The London Bridge terror attack unfolded during a conference organised by a University of Cambridge programme called Learning Together.
The prison scheme was holding a fifth anniversary event at Fishmongers' Hall when a participant wearing a fake suicide vest began a knife attack.
Two people were killed, including one of Learning Together's coordinators, Jack Merritt, 25, and a volunteer, Saskia Jones, 23.
What is Learning Together?
Learning Together says it brings together offenders and those in higher education "to study alongside each other" in equal partnership.
The University of Cambridge said the programme "has broken down prejudices and created new possibilities for all of those who took part".
The institution said the scheme illuminated the "wealth of untapped academic talent inside the criminal justice system".
An initial course linking criminology students and prisoners was formed in 2014 at HMP Grendon in Buckinghamshire, according to the University of Cambridge website.
The programme has since expanded to include a further course at Grendon and another at HMP Whitemoor in Cambridgeshire. Other partnerships include projects at HMP Brixton in south London and HMP Warren Hill in Suffolk, among others.
Professor Stephen Toope, vice-chancellor of the University of Cambridge, said on Sunday that Learning Together does challenging work with an often maligned community.
He told the BBC: "It is always difficult to be working with populations that are, in some sense, not always very well regarded in society - people who have been convicted of offences.
"But the whole purpose of the programme is to try to ensure that people who have been convicted will be given educational opportunities that will allow them to better integrate into society when they are released."
The programme has been praised by government, with then-Justice Secretary Michael Gove saying, in 2016, that the scheme "provides the chance for prisoners to work towards their full potential and gain qualifications as a result".
Law student Jake Thorold, a former participant in a Learning Together course at HMP Grendon, wrote on Twitter about his experience.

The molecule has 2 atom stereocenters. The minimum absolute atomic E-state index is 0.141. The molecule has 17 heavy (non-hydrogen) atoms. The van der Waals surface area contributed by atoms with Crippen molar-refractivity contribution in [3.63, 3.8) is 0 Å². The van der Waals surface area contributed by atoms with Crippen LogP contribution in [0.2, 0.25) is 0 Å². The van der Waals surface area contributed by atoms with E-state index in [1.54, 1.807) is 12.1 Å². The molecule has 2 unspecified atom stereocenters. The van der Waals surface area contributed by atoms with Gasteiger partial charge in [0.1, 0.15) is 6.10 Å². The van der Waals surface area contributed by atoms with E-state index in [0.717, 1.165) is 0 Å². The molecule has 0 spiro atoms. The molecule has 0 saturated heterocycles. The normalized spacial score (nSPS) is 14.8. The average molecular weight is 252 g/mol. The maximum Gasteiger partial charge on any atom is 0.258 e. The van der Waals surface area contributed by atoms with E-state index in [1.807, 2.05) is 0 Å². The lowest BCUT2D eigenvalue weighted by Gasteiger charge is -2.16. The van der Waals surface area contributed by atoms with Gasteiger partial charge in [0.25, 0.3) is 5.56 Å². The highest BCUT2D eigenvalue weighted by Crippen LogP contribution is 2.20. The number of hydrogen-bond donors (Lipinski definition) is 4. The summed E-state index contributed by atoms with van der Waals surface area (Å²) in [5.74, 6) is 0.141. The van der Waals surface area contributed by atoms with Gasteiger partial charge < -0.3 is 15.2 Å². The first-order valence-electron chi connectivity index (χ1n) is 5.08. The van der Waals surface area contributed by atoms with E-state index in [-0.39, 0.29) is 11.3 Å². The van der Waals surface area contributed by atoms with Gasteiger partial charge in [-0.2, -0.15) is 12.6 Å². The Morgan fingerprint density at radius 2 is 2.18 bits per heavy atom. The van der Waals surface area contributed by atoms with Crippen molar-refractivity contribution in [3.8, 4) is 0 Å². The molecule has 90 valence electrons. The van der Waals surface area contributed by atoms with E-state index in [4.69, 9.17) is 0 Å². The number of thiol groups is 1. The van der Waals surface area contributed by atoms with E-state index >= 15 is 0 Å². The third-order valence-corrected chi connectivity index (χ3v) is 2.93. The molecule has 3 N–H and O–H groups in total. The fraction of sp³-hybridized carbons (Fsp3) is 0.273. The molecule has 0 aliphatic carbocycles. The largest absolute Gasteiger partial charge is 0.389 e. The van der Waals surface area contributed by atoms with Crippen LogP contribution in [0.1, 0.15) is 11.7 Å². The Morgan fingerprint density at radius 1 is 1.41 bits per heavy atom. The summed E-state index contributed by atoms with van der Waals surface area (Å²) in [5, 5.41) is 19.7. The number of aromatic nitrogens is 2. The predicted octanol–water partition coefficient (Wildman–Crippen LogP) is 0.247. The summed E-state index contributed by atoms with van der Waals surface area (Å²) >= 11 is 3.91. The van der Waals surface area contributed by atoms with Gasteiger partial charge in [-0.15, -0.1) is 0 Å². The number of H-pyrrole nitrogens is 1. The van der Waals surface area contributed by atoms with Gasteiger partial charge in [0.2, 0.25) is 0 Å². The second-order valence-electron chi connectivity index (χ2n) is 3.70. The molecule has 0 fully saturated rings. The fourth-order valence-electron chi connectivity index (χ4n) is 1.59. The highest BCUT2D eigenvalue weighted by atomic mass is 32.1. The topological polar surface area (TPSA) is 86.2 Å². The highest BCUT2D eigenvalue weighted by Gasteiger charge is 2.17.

He said the programme "insists on seeing the best in people" through a "genuinely mutual exchange" of ideas between students and prisoners.
Learning Together insists on seeing the best in people. It is unflinching in saying that – no matter someone’s past – everyone has something to contribute. The classes reflect this: students from unis and prisons learning alongside one another in genuinely mutual exchange. 2/— Jake Thorold (@jake_thorold) November 30, 2019
I participated in a ‘Law, Society and Justice’ course at Grendon Prison last year. We discussed topics from intersections of class and race with law through to justice for Palestine. Every week we had brilliant discussions that transcended our very different positions in life. 3/— Jake Thorold (@jake_thorold) November 30, 2019
The students from the prison had done terrible things, but – in part thanks to Learning Together – increasingly believed in their ability to contribute positively to their communities both within prison and once released. I’ve no doubt that they will / have. 4/— Jake Thorold (@jake_thorold) November 30, 2019
Another student, Alice Harnett, wrote of her experience of working with prisoners on the programme for the national prison newspaper Inside Times.
"The Learning Together scheme combined students from inside and outside of the prison to come together and experience a carefully structured academic-based course," she wrote.
"We would meet once a week for approximately two months, to participate in a lecture and follow up seminar-style interaction session."
The criminology scholar said she was struck by the course's impact on participants.
She wrote: "...a woman disclosed that the most valuable lesson she had taken most from the course was the shift in how she viewed herself.
"[The woman] explained that prior to Learning Together, she suffered from the habit of immediately assuming what she perceived as an insignificant status in any given scenario...
"[The] course had taught her to feel relevant and valued, that she could walk into a room and look people in the eye and express her opinions."
One former Learning Together participant, Eugene, is quoted on the University of Cambridge website as saying the programme made him realise higher education opportunities existed for people like him.
"Learning Together made me realise my world was small: I know a few people, on a few streets.
"I thought universities and places like that were spaces I couldn't go to, but now I realise I can go there. I can exist outside of my small world."
And the programme is not solely limited to academic enhancement.
Another prisoner, Craig, says, in an online testimonial, that a 10km run to raise money for the programme allowed him to give back to the University of Cambridge and improve his fitness.
He said: "The event not only gave me and the guys focus, it also brought our community together and allowed us to give back something to Cambridge who do a great deal for us."
He added: "These events help remind us that we haven't been forgotten and that not only do we feel part of a wider community outside of prison, it gives us hope of a future where one day we will rejoin that community."